In June, Congress passed legislation extending the African Growth and Opportunity Act (AGOA) through 2025. But this was done with an understanding that USTR would conduct an out-of-cycle review on South Africa’s compliance with its trade obligations, including the level of market access for U.S. beef, pork and poultry products. Veterinary officials from the two countries met on these issues this week in Pretoria.
While South African government officials hailed the progress made in this week’s discussions, their U.S. counterparts were not as optimistic. In a news report by South African journalist Peter Fabricius, U.S. embassy spokesperson Cindy Harvey was very reserved in her assessment of the meetings. “We appreciate the progress made yesterday, but still have major issues blocking chicken and pork, as well as beef,” Harvey said. “The U.S. government is close to concluding its out-of-cycle review process and a public announcement will be made in the weeks ahead. It is now up to the South African government to resolve the outstanding trade issues.”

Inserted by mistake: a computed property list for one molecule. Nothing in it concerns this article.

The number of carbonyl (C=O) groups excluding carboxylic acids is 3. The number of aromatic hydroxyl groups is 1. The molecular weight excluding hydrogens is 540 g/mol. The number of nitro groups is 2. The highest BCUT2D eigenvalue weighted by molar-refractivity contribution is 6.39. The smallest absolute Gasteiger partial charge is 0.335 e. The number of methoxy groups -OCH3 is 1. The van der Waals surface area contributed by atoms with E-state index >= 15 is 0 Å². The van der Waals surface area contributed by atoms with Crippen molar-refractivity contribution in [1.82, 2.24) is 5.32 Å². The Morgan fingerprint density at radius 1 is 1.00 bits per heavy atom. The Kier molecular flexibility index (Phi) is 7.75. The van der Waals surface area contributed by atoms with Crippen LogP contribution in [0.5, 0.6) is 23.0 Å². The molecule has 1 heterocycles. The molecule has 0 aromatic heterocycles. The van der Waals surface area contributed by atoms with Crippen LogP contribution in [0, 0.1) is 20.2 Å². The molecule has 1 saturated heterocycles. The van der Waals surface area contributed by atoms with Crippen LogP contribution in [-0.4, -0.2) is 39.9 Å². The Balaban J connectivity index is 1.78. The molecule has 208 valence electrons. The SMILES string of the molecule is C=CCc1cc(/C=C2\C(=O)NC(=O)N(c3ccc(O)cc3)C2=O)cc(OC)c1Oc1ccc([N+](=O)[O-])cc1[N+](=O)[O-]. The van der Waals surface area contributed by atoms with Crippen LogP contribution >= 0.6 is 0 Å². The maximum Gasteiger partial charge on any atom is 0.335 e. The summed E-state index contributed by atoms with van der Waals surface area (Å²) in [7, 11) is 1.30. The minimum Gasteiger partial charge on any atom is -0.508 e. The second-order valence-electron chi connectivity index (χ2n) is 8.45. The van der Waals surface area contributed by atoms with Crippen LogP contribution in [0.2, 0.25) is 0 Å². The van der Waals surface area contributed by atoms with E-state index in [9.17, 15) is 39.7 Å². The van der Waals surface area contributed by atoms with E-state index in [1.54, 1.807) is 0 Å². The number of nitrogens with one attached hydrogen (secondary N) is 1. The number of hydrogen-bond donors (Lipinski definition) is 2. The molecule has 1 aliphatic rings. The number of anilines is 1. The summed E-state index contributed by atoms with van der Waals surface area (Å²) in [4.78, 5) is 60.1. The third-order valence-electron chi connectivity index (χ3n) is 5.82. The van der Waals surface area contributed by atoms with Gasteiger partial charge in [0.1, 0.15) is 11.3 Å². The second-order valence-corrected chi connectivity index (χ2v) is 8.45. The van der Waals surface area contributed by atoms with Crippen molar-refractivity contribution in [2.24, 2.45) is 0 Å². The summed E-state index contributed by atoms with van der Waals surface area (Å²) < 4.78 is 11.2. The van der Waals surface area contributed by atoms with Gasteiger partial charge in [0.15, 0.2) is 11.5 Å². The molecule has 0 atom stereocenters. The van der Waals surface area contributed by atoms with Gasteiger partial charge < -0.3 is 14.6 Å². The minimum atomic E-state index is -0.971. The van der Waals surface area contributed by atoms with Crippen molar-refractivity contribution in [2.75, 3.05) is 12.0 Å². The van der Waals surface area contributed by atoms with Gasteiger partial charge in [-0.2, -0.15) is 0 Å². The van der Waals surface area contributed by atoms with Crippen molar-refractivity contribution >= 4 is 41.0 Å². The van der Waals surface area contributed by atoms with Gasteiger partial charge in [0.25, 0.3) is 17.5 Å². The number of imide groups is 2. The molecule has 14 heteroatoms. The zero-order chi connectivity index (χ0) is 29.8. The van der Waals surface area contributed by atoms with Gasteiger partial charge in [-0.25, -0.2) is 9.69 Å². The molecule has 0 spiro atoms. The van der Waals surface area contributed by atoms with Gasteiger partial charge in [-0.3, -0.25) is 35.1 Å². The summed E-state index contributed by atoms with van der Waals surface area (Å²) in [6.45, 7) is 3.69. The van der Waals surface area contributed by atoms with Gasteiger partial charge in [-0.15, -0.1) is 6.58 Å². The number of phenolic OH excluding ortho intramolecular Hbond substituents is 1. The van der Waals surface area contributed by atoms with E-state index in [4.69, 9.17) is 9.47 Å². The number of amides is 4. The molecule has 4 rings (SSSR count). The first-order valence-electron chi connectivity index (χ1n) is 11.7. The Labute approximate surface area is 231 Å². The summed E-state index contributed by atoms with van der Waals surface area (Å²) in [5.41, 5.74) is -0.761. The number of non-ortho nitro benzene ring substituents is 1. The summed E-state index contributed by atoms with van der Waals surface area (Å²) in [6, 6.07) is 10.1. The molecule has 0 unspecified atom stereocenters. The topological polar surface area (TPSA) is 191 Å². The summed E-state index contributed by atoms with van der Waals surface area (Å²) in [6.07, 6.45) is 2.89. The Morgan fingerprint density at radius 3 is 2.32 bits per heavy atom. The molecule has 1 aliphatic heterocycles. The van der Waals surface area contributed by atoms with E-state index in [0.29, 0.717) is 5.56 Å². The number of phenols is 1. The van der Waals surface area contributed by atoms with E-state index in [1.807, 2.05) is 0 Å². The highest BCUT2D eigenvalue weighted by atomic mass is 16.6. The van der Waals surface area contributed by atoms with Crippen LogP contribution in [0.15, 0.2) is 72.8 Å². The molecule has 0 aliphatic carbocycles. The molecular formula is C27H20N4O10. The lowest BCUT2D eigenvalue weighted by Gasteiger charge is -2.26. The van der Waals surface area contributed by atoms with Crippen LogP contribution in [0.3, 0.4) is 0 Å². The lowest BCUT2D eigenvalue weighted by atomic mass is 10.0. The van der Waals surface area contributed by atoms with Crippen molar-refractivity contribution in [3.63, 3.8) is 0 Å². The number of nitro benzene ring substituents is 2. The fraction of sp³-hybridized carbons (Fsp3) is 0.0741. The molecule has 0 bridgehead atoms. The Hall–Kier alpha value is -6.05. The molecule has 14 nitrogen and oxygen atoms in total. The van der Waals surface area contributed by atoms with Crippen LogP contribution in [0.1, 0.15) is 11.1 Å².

A recent feature article in The Financial Times speculated that South Africa’s growing automobile exports to the United States – which include brands such as BMW, Ford and Volkswagen – could suffer a setback if market access issues for U.S. meat products are not resolved soon. The article noted that the United States imported $1.3 billion in vehicles from South Africa last year, which made up 74 percent of the $1.75 billion in trade with South Africa trade that was covered by the preferences authorized in AGOA. A USTR spokesperson is quoted as saying that without swift action, South Africa risks losing its tariff benefits under AGOA.